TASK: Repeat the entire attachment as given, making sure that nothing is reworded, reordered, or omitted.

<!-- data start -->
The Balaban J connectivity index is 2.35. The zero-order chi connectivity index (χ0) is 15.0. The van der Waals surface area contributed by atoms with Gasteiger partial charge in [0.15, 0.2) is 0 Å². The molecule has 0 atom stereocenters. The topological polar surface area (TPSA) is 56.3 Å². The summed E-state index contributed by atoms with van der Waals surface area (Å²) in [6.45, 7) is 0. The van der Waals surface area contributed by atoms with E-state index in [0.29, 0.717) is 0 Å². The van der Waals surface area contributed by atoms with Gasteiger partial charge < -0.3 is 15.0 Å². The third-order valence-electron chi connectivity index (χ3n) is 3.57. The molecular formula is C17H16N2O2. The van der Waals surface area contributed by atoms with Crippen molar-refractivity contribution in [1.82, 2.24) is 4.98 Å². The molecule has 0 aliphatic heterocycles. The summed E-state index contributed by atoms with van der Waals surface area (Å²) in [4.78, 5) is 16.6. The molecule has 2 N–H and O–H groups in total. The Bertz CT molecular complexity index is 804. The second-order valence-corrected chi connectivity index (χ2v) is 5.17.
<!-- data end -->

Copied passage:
The Balaban J connectivity index is 2.35. The zero-order chi connectivity index (χ0) is 15.0. The van der Waals surface area contributed by atoms with Gasteiger partial charge in [0.15, 0.2) is 0 Å². The molecule has 0 atom stereocenters. The topological polar surface area (TPSA) is 56.3 Å². The summed E-state index contributed by atoms with van der Waals surface area (Å²) in [6.45, 7) is 0. The van der Waals surface area contributed by atoms with E-state index in [0.29, 0.717) is 0 Å². The van der Waals surface area contributed by atoms with Gasteiger partial charge < -0.3 is 15.0 Å². The third-order valence-electron chi connectivity index (χ3n) is 3.57. The molecular formula is C17H16N2O2. The van der Waals surface area contributed by atoms with Crippen molar-refractivity contribution in [1.82, 2.24) is 4.98 Å². The molecule has 0 aliphatic heterocycles. The summed E-state index contributed by atoms with van der Waals surface area (Å²) in [4.78, 5) is 16.6. The molecule has 2 N–H and O–H groups in total. The Bertz CT molecular complexity index is 804. The second-order valence-corrected chi connectivity index (χ2v) is 5.17.